Perched on a cliff high above the Black Sea, Ukraine's Belbek military airbase and its MiG-29 jet fighters fell into the hands of forces loyal to Russian President Vladimir Putin late last week.
On Tuesday, the Ukrainian air force and the men who until recently used to fly its warplanes, tried and failed to get it back.
The stand-off was one of the most dramatic since pro-Russian forces began to try to seize Ukraine's military assets on the Crimean Peninsula, where Russia's Black Sea fleet is based.
Colonel Yuli Mamchur, commander of Ukraine's 204th tactical aviation brigade, led hundreds of his men up the long winding road from their barracks to the clifftop airstrip in a column early on Tuesday.
They were armed with nothing but the blue and yellow Ukrainian flag and a red Soviet-era banner.
As they marched past rusting radar dishes and the desolate carcass of a Soviet helicopter gunship, they sang the Ukrainian national anthem.
"Keep walking. We rule here! America is with us!" bellowed a Ukrainian voice, as the men, many of whom wore traditional fur hats, marched towards a spot where they knew the Russians were blocking the airfield.
Their demand: to be allowed to guard their own base along with Moscow's men and to carry out their usual duties.
Ahead of them, on a narrow tarmac road, loomed a squat "Tiger" armoured car - Russia's answer to the US Humvee.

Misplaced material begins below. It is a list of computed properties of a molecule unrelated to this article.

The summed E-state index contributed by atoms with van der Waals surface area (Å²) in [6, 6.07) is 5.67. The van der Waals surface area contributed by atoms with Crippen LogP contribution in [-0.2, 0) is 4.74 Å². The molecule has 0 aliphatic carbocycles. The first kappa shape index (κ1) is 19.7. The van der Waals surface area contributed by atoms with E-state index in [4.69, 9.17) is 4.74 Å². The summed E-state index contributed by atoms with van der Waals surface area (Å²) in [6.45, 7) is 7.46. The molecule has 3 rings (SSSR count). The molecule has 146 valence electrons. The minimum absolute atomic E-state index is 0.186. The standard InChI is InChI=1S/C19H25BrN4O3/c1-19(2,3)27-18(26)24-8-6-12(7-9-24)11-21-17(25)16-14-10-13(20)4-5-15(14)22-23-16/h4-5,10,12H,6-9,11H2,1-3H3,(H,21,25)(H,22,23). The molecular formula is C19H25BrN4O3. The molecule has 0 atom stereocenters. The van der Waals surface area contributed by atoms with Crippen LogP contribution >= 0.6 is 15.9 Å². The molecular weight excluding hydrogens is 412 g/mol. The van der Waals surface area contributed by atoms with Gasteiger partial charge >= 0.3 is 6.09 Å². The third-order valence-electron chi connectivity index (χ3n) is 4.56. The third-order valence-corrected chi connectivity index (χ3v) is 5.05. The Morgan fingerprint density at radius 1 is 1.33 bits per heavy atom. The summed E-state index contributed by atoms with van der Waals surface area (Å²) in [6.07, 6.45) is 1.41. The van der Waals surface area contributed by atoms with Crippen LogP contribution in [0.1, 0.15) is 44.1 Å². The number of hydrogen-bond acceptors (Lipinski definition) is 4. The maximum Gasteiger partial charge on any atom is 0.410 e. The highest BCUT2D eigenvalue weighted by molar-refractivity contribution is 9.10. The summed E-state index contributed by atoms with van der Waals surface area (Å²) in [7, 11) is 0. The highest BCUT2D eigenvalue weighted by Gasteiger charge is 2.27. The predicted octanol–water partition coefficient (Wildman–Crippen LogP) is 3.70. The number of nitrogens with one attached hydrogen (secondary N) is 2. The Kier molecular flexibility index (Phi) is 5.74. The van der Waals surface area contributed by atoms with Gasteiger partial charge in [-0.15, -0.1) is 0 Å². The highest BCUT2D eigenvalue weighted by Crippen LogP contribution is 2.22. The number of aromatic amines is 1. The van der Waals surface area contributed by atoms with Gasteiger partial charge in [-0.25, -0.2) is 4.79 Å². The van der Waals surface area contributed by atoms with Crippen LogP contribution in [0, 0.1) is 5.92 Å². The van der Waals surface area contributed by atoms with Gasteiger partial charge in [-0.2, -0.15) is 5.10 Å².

Three men clutching Kalashnikov assault rifles stood in front of it. On the left, snipers had taken up position behind a ridge. Guns were also trained on the airmen from the right.
As they strode forward, the three gunmen shouted at them to stop. The Ukrainians marched on. One of the gunmen then raised his Kalashnikov rifle in the air and fired off a staccato volley of warning shots, the first of three such volleys.
"Stop, I'm telling you, or else I'll be forced to shoot your legs out," he shouted.
The crackle of gunfire prompted some to duck, but the Ukrainians carried on before stopping just short of the gunmen.
Mamchur, the Ukrainian colonel, then stepped forward and spoke to one of the armed men, the first of several exchanges.
The stand-off dragged on. In one surreal moment, some of the Ukrainians even began to play soccer on the grass next to the road to pass the time as the gunmen looked on.
"Let's play with the Russians!" one soldier shouted. The others cheered. The young soldier approached one of the gunmen guarding the airport. "Let's play a soccer game - Ukraine versus Russia," he said.
"Step back!" the Russian guard shouted.
"OK, we'll call it a technical defeat for you, then!" the Ukrainian retorted.
"Step back!" the guard repeated, with more intensity.
The Ukrainian stepped back and joined a game his comrades had started, panting and screaming to the cheers of journalists.
There would be no soccer war on this day.
The incident ended quietly. Hours later, and after much wrangling and many phone calls, Mamchur said he had decided to take his men back down the hill to wait to hear from the Russians whether they would hand him back his base.
"The aerodrome is completely under the Russians' control," he said. "I've told them I'll take my people back down and wait for them to call me."
He did win one concession though - for about 10 of his men to remain to jointly guard the military facility.
Down below at the barracks, the wives of some of the airmen had stayed up all night, keeping a vigil at its gates to try to protect their husbands.
When asked how long he thought the stand-off could go on, Mamchur replied: "God knows."
Additional reporting by McClatchy-Tribune